I have tried not to use too much gambling jargon in my writing (you’ll find definitions of, and discursions on, the jargon I do use in the glossary) however a certain amount is unavoidable. In particular any gambling discussion almost of necessity involves the use of ‘odds’ and if you don’t know what ‘7/2’ actually means you’re liable to miss half the point. What follows is an attempt to clarify what the odds mean and give a sense of how a mastery of them lies at the heart of successful gambling.

There are many different ways of expressing probabilities. Four are particularly relevant to gambling: **fractional odds; ****decimal odds**;** percentages**; and **ratios**. These are just different ways of expressing the same thing – 6/4 in fractional odds, for example, would be 2.5 in decimal odds, 40% as a percentage and 2 in 5 as a ratio. The first two, as the name implies, are the odds offered by bookmakers and the like; the latter two are more tools for assessing prices.

Let’s look at these in turn.

Fractional odds. When using fractional odds you multiply your stake by the odds to find out what you will win (your profit rather than your return as the stake is not included). So £10 at 6/4 will win you £15 (with a total return of £25 as you get your stake back too). Most of the time I will express odds as fractions – not because this is the most intuitive way but because it is the convention in British bookmaking and thus the one I grew up using – so if it’s now clear to you what fractional odds mean and you’re not interested in the technical minutae of gambling feel free to skip the rest of this piece.

Decimal odds. Long common in Europe and Asia and in parimutuel betting (such as the Tote in the UK) these are becoming increasingly prevalent in the UK too with the rise of betting exchanges. The main difference between decimal and fractional odds, apart from their form, is that with decimals the stake is included; again you simply multiple your stake with the odds given but here you get your total return not just your profit. So £10 at 2.5 will return you £25 (£15 profit plus £10 stake).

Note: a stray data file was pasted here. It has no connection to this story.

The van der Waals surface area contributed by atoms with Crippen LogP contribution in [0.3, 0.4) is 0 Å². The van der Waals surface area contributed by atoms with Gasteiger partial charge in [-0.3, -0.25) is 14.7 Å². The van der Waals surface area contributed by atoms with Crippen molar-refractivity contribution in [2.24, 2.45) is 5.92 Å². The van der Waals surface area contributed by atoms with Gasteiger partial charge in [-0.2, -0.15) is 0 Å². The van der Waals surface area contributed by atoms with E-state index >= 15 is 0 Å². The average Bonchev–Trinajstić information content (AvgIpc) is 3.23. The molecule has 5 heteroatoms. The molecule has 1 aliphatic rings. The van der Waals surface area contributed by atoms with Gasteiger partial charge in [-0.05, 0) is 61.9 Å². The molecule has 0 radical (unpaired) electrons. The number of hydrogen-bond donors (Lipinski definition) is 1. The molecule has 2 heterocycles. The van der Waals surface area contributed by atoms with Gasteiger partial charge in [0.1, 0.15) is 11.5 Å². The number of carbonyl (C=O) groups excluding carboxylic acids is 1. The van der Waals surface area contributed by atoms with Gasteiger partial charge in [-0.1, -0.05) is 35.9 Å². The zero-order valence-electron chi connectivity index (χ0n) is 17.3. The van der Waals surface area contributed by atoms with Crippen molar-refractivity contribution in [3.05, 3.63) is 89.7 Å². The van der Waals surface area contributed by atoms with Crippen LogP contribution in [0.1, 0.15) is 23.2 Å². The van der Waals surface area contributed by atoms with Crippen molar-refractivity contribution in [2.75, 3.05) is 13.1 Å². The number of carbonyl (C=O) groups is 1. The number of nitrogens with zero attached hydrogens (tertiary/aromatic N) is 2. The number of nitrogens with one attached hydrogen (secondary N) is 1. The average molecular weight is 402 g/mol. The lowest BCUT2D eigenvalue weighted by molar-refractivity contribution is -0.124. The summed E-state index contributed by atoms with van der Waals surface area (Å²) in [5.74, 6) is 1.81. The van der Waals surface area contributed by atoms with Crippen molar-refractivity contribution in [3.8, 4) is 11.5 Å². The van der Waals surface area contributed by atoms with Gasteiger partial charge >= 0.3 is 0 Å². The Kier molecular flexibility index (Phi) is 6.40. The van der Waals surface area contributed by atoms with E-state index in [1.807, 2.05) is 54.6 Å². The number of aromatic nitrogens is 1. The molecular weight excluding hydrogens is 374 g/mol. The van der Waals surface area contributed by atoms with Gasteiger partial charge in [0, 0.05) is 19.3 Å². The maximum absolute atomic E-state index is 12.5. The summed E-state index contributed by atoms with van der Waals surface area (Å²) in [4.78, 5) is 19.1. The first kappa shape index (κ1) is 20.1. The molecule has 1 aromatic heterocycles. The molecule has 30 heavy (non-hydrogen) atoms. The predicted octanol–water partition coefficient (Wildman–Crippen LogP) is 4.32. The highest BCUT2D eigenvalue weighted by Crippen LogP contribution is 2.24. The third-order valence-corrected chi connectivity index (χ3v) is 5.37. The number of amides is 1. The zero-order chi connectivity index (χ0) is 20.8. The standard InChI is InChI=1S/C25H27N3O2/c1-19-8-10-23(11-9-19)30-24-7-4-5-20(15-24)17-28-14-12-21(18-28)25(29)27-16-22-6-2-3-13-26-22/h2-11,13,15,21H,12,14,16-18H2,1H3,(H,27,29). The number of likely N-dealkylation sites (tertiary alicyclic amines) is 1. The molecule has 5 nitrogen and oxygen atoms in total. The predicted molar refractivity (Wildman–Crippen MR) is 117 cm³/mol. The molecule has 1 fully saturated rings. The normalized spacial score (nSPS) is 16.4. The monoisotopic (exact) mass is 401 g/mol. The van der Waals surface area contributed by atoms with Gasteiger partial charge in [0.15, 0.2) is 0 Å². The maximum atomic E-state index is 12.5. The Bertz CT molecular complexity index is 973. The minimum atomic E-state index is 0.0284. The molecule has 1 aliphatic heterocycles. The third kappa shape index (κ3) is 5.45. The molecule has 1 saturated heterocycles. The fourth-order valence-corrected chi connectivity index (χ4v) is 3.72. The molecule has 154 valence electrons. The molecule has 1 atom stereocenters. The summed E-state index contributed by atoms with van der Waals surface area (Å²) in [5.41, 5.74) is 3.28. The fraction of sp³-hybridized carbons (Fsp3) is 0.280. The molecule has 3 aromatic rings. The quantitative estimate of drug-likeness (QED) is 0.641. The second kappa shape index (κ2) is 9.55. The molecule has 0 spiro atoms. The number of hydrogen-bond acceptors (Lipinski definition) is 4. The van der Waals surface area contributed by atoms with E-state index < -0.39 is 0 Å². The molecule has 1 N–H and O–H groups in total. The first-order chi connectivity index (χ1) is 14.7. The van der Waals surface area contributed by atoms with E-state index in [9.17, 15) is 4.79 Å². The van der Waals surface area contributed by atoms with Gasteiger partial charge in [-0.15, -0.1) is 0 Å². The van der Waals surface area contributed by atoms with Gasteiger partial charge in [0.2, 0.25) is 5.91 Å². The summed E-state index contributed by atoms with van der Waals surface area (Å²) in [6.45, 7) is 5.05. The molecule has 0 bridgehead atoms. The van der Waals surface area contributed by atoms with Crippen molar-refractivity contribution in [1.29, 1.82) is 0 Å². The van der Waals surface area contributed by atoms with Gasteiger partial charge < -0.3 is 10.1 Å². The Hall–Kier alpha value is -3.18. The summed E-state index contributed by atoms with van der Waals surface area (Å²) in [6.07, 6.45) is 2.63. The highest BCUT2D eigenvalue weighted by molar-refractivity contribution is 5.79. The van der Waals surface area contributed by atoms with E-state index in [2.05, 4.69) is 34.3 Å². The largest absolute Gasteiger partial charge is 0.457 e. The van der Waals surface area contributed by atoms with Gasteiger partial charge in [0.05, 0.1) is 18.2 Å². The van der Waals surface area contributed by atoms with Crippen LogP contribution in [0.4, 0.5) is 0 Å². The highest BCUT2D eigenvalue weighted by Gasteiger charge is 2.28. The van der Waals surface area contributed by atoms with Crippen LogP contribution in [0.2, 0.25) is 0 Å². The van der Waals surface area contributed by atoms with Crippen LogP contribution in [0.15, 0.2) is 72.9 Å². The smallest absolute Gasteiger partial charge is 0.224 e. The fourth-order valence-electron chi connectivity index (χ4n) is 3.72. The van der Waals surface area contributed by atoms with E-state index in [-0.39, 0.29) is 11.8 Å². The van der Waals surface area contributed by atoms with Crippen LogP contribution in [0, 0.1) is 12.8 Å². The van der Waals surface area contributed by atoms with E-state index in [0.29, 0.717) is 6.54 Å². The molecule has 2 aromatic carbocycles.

Percentages. You won’t generally get offered odds in terms of percentages but it is useful to think in terms of percentages when assessing chances. To an extent this is a matter of taste – does it make more sense to you to say something has a 40% chance of winning or that it is 6/4 – but if you’re going to assess an event you’re not going to come up with accurate prices if all the selections’ percentages added together doesn’t total 100. To convert a set of odds to the equivalent percentage chance, turn the decimal odds upside down then multiply by 100 (i.e. (1/decimal odds) * 100=%). If the odds available imply the selection in question has a lower percentage chance of winning than your assessment there may be a bet to be had.

Ratios. Like percentages this is more a way of assessing chances than expressing odds. It’s more intuitive and less mathematical than percentages – for most people that something has a 2 in 5 chance of winning (that you would expect it to win, in other words, two times out of every five) seems easier to grasp than that it has a 40% chance – and as such is probably the best way to start thinking about probabilities when new to gambling. To convert decimal odds into ratios just make the decimal a fraction (or add 1 to the fractional odds); the resultant fraction, say 5/2, is reversed and phrased as 2 in 5.

Examples:

Fractional; 1/1 (evens); decimal 2.0; percentage 50%; ratio 1 in 2.

Fractional; 1/4; decimal 1.25; percentage 80%; ratio 4 in 5.

Fractional; 1/2; decimal 1.5; percentage 66.7%; ratio 2 in 3.

Fractional; 7/2; decimal 4.5; percentage 22.2%; ratio 2 in 9.

Fractional; 4/1; decimal 5.0; percentage 20%; ratio 1 in 5.